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Congress plans to pass this evening its second round of COVID-19 help for millions of Americans.

It's a huge bill. Granted, much of its 5,593 pages of dense legislative language cover the funding bills required to keep the federal government open through fiscal year 2021. Lawmakers decided to incorporate some pandemic relief measures into this must-pass bill.

Obviously, there are associated tax implications.

I'll be writing about some of those coronavirus-related tax matters in the coming days once they are officially enacted and I've had a change to read and decipher them.

Some checks, but not as big as the first: Obviously, most folks want details on who will get the reported $600 relief checks. And how and when the money will arrive.

I can give you a short answer, even without going through the actual bill.

The amount is not nearly enough for a lot of people and those who will get some money won't get it nearly quickly enough.

Give and give some more if you can: That's why those of us who are making it through the COVID-19 pandemic relatively successfully, from both health and financial perspectives, should consider helping our family, friends and neighbors who aren't doing so well.

I know lots of y'all already have done myriad good deeds. You get all my respect and love and thanks. 

And I know lots more folks want to do something or do more. Thanks for whatever you've done. Don't beat yourself up for not being able to do more.

Remember, things as simple as reaching out to someone, by regular or video call, is a welcome gift in this prolonged time of isolation. The same goes for sending a written message, either electronically or the old-school holiday card or note, to brighten the recipient's day.

More pandemic donation tax breaks: However, if you are able to give monetarily, remember that the Internal Revenue Code also wants to thank you by providing some tax benefits.

Below is a roundup from the Internal Revenue Service of expanded tax benefits, largely from provisions in the Coronavirus Aid, Relief and Economic Security (CARES) Act, and how they can help both individuals and businesses that give to charity before the end of this year.

There's a new deduction for people who don't itemize.
Most taxpayers — the IRS says it's close to 90 percent of us — choose to take the standard deduction. For years, that's meant these filers couldn't claim any tax deduction for their charitable contributions.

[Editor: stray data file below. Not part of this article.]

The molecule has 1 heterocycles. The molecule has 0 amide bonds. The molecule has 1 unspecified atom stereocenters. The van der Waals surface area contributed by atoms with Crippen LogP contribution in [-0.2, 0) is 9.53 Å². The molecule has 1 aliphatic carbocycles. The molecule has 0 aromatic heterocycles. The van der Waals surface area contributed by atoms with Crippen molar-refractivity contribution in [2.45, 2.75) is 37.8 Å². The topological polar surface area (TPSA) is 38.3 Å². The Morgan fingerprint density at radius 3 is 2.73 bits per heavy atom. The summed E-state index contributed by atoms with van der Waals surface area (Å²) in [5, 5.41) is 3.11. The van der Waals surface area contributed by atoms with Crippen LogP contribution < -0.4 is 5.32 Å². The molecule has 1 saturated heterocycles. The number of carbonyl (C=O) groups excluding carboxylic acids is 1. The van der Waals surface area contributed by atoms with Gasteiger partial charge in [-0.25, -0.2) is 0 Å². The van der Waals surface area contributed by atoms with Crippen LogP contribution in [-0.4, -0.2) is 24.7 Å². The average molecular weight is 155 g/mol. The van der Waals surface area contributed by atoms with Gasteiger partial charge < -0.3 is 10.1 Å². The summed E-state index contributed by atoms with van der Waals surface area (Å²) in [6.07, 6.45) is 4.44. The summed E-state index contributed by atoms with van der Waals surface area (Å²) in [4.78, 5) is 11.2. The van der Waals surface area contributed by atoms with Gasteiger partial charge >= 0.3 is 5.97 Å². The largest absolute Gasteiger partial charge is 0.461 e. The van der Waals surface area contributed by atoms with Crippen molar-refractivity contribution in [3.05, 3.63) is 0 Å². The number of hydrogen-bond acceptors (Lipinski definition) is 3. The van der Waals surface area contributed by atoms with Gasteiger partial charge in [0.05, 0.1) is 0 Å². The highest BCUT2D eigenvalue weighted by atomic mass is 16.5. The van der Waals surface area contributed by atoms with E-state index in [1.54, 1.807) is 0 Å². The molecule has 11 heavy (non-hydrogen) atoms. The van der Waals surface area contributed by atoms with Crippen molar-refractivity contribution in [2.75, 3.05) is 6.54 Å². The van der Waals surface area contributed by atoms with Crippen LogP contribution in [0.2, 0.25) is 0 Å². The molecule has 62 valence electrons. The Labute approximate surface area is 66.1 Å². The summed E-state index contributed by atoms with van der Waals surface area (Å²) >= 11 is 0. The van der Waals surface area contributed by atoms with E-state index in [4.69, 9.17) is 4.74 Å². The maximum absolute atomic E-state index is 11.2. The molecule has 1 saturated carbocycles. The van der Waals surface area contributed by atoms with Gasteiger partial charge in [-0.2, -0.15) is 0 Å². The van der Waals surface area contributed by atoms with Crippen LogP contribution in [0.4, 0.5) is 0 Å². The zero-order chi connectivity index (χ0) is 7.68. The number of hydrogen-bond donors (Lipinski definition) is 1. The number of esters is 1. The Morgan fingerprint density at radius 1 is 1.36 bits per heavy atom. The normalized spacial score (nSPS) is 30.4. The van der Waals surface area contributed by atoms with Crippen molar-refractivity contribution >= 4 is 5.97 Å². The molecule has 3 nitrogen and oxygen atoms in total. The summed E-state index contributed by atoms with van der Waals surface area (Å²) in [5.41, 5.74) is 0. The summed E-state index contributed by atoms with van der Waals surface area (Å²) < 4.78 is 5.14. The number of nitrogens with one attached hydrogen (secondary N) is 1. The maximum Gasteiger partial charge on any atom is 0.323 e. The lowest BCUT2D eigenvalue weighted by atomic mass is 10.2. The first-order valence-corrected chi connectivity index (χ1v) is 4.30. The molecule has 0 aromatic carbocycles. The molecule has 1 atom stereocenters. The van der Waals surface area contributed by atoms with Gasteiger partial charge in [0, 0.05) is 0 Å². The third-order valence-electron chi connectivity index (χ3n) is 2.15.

The CARES Act changed that.

Under this first COVID-19 relief bill, folks who donate but don't itemize on Schedule A can claim a limited tax deduction directly on their 2020 tax year Form 1040. The key, as is always the tax case, is following the rules noted in the following paragraphs.

2020 Form 1040 draft standard deduction donation line 10b

The maximum deduction allowed is $300 per tax return. That covers both single and married filing jointly taxpayers. It's a $150 maximum for married individuals who file separate returns.

The charitable gifts must be made in cash, which in the IRS' eyes is not just actual dollars, but also gifts by check or credit card.

The donations must go to certain qualifying charitable organizations.

However, you won't be able to claim this above-the-line charitable donation deduction if any of the following apply:

  • Gifts to donor advised funds (DAFs) do not qualify for this deduction.
  • Most cash contributions to charitable remainder trusts (CRT) also don't count here.
  • Neither do gifts to supporting organizations. These are charities that carry out their tax-exempt purposes by supporting other nonprofits.
  • Cash contributions carried forward from prior tax years also do not qualify for this standard filer donation deduction.

Also, this deduction is for the 2020 tax year only. So if you can give by Dec. 31, do so. That will let you claim up to $300 of your gift on your coming tax return.

There was talk about continuing and expanding the standard filers' donation deduction in the COVID-19 2.0 relief bill now being considered on Capitol Hill. I'll let you know if it made the cut when I finish reading it and Congress takes its final votes.

UPDATE, 7:15 p.m. Monday, Dec. 21, 2020: I'm jumping the gun a bit here. Even though the vote hasn't been taken, I wanted to let you know there is good news for generous married couples. The new COVID-19 bill extends the non-itemizer deduction option to 2021 and increases the deduction to $600 for a married couple filing jointly.

UPDATE, 7:34 p.m. CST, Dec. 27, 2020: The government spending/COVID relief bill became law tonight. Part of the almost 6,000-page measure that will keep the federal government open through Sept. 30, 2021, and provide at least some financial help ($600 per person) for those struggling due to coronavirus economic cutbacks also included these charitable giving changes.

Itemizers can much more and deduct it on 2020 taxes.